"I want you to tell me a 22-year-old is going to turn down a million dollars for two weeks work."
A majority of actors in Hollywood take their career very seriously and selecting their next project often takes a lot of thoughtful consideration. Will it bring them critical acclaim? An Oscar? Their big break? Or how about a million dollars? While many of these stars don't like to admit it, sometimes it's all about the paycheck.
Even acclaimed actors like Glenn Close and Harrison Ford admit they've taken on roles just for the money. Eddie Murphy even says he signed on for a film he didn't want to do just because it was a salary he couldn't refuse. And when millions of dollars are on the line, who could blame them for saying yes?
Glenn Close's role in "Guardians of the Galaxy" may have been small but it brought in the big bucks. The actress admitted that she took the part in the big-budget film in order to financially support the smaller films she loves to do.
"I'm gonna go off and do the next generation of Marvel Comics/Disney and I get to be the chief police of the galaxy…I'm doing that because it will then afford me to go do the other kind of movies that I really love, and hopefully I will have a great time. It'll be a new experience for me, but practically speaking it will mean that I can do those smaller movies and it'll be okay," she once said.
Michael Caine knows his role in the fourth installment of "Jaws" was a major flop, earning 0% on Rotten Tomatoes, but says he mostly did it for the money. In his memoir, "What's It All About," Michael explained that at the time he was short on work and was in the middle of building a new home that had gone way over budget. In order to finish construction and support his family, he accepted the "tremendous fee" they were offering for the role.
"I have never seen the film, but by all accounts it was terrible. However, I have seen the house that it built, and it is terrific," Michael wrote in the book.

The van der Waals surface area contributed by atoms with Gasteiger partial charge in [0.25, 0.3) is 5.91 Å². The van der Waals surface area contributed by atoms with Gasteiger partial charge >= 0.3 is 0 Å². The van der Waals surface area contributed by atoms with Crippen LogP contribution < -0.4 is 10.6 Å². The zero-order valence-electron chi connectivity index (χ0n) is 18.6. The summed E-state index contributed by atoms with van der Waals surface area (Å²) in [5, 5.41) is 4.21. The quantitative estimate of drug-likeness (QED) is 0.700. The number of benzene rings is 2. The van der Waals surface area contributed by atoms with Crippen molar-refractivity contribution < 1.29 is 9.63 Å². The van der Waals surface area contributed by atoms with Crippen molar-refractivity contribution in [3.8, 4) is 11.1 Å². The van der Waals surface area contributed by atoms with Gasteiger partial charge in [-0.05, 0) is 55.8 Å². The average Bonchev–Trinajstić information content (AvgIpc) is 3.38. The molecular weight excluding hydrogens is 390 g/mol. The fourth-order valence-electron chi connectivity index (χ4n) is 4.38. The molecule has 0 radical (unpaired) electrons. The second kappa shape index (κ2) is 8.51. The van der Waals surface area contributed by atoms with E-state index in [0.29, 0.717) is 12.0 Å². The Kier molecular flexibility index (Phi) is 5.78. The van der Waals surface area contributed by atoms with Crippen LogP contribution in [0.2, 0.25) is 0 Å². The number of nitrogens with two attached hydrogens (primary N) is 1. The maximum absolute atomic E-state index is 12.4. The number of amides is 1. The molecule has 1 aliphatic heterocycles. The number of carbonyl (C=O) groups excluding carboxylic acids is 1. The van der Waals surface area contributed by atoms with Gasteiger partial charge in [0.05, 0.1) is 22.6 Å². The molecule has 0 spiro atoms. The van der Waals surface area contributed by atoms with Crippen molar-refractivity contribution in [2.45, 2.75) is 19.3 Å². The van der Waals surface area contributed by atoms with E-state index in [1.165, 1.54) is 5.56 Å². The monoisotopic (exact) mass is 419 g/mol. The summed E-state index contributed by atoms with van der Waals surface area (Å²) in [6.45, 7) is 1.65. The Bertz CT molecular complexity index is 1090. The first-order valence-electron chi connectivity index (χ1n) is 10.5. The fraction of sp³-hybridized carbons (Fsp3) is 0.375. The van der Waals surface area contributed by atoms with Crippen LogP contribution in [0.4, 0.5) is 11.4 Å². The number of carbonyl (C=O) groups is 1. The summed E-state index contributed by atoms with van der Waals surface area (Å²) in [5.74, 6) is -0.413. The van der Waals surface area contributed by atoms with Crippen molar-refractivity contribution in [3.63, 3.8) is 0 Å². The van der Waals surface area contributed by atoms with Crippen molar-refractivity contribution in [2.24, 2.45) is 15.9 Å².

Ben Affleck's 2003 film "Paycheck" didn't fare well with audiences so when he was in the middle of a press tour promoting the movie, he had a very honest answer about why he did the film. While appearing on "Conan," Ben admitted that it all had to do with the money.
"The answer lies in the title," Ben reportedly responded when asked why he did the film.
Jackie Chan may have appeared in all three "Rush Hour" films but he says he didn't quite have a purpose in filming them. While he feels that most of his movies have something to say, the 'Rush Hour" flicks just didn't mean anything to him.
"I have reasons to do each film, I have something to say. Unlike 'Rush Hour' — there was no reason [in making it], you just give me the money and I'm fine. I dislike 'Rush Hour' the most, but ironically, it sold really well in the U.S. and Europe," he told The Hollywood Reporter.
Eddie Murphy almost didn't take on his role in "Best Defense" but the impressive salary convinced him. He explained that he turned down the film multiple times but when the studio offered him a million dollars, he couldn’t refuse.
"Yeah, I turned down the lead role, but Paramount was determined to get me in the movie. They finally came back with an offer of a million dollars for some like a couple weeks' work. I want you to tell me a 22-year-old is going to turn down a million dollars for two weeks work," Eddie told Interview Magazine.
6. Stephen Dillane
Stephen Dillane says he had fun portraying Stannis Baratheon on "Game of Thrones" but he didn't actually get any "professional and personal satisfaction" out of the role. In fact, the main thing he got out of the role was his paycheck.